Social responsibility amidst recovery: Pride
Amidst social and economic unrest, brands must navigate uncharted territory. In the fight for social justice and increasing civil unrest, brands cannot afford to remain silent. But actions speak louder than words. To that end, brands are not simply showing solidarity—they are doubling down on their words with concrete actions.
As the COVID-19 pandemic, Black Lives Matter movement, and Pride Month intersect, the call for intersectionality—seeking unity without uniformity—is stronger than ever.
Twitter was one of the few companies to speak to the intersection of BLM with other issues. Twitter’s awareness about the links between COVID-19 and BLM, as well as BLM and Pride, is noteworthy.
Citi swapped “this unprecedented time” for “these extraordinarily difficult times.” Citi’s email responses to COVID-19 and BLM were visually indistinguishable. The language was similar too: Toward the top of these emails, Citi said it “wanted to reach out” to customers. It also emphasized safety in both messages. For COVID-19, that meant “augment[ing] daily cleaning procedures”; for BLM, it meant “putting in place heightened security protocols.”The similarity in messages made it seem, almost, that the two concerns were interchangeable.
Similarly, Verizon nixed its Pride campaign in favor of one responding to BLM. In doing so, Verizon implicitly suggested the two movements can’t coexist.
Only a handful of financial services brands addressed the BLM movement directly in email. PC Financial, Marcus, and Chime led with BLM in email subject lines and addressed how they’re committed to creating change.
Words are powerful, but action is impactful. Brands are using their platforms to support the cause and amplify voices. In times of social and civil unrest, brands must read the room and take action accordingly. Brands like Wendy’s and PlayStation postponed planned brand events that could be deemed insensitive given the current climate.
For brands seemingly outside of the scope of anti-police-brutality protests, it takes tangible action to make platitudes meaningful. Racism isn’t just limited to the US, of course, but with the current movement centered on US police forces, non-US companies spoke to the problem in tangible ways, including Canadian communications and media giant Rogers.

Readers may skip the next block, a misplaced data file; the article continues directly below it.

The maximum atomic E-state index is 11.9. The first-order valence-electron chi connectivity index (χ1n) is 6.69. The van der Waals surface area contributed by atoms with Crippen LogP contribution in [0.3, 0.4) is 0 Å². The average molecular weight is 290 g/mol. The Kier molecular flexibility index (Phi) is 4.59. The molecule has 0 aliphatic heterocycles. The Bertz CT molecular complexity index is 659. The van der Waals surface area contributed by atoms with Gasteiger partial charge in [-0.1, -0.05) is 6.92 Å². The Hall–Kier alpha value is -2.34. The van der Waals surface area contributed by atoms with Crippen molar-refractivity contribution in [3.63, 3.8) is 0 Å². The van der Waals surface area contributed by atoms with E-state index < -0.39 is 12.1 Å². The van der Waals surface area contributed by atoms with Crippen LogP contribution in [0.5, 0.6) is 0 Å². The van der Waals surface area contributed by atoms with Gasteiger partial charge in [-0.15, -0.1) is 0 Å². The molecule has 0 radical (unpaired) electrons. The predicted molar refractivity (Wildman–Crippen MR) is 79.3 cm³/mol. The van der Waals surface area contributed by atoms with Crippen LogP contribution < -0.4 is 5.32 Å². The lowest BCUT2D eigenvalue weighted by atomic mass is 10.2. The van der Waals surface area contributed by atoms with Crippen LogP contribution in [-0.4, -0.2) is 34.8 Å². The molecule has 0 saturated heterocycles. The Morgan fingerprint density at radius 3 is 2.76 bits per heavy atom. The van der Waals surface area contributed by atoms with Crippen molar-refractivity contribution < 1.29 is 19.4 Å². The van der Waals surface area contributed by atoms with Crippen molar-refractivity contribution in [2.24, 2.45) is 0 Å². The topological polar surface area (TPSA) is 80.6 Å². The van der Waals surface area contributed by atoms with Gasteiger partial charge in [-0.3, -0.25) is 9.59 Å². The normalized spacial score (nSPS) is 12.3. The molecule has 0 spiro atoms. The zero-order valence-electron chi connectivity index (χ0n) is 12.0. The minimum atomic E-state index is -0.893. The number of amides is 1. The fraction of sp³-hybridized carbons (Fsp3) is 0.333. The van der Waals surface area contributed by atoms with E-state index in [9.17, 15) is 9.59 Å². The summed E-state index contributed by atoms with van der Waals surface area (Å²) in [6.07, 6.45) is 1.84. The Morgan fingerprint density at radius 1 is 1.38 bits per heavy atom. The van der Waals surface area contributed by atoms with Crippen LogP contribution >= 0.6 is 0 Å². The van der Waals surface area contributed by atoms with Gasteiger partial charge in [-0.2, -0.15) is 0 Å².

When brands make their goals public, they must hold themselves accountable. By doing so, they increase the likelihood of achieving them. Consumers are holding companies accountable too, as they look to support BLM with their wallets.
On social media, people are encouraging consumers to shop at Lowe’s over Home Depot in response to the chains’ political affiliations: The co-founder of Home Depot has donated to the Trump campaign, while Lowe’s donated $25M to help minority-owned businesses reopen, and its founder is one of the few Black CEOs of a Fortune 500 company.
There were over 750k mentions of Lowe’s and The Home Depot from June 1-June 9, averaging a negative sentiment of 63%, according to Comperemedia/Infegy data.
For many brands, true accountability means acknowledging and righting past wrongs. While the NFL has released several statements and is actively highlighting individual team and player statements, many are calling out the NFL for being disingenuous. NFL commissioner Roger Goodell admitted that the league was wrong for “not listening to NFL players earlier” and that they “encourage all to speak out and peacefully protest,” but his 81-second video didn’t mention former 49ers quarterback Colin Kaepernick.
Brands are also being called on to show true equity and release the number of Black employees they have in their organizations. Pull Up For Change is a digital campaign that challenged beauty brands who have released a statement of public support for Black Lives Matter to publicly release the number of Black employees they have in their organizations at corporate level/leadership roles. ULTA reported 18% Black board members and 13% Black executive team leaders, while Sephora reported 45% people of color in corporate offices, including 6% who are Black employees.
What we think
As we enter the “next normal,” brands must reassess what allyship, impact, and accountability look like. As stated in a recent Mintel blog post, “new” is static, “next” is always looking forward. Brands cannot afford to remain in a reactive state, there are many more “next normals” that will challenge how brands and consumers think about corporate social responsibility and brand ethics.
- Allyship: Being an ally is a long-term commitment, and with solidarity, there must be self-awareness. Brands must expect and be prepared to be called out.
- Impact: Taking action comes in many forms, including monetary donations, amplification, and advocacy. Social impact requires not just one but many actions.
- Accountability: Communicating the effects of actions is just as important as communicating the mission. Brands must hold themselves accountable.
Marketers should expect criticism, whether for speaking up or remaining silent. So, whether brands want to speak up or reserve the right to remain silent, do so out of conviction and not due to fear of criticism.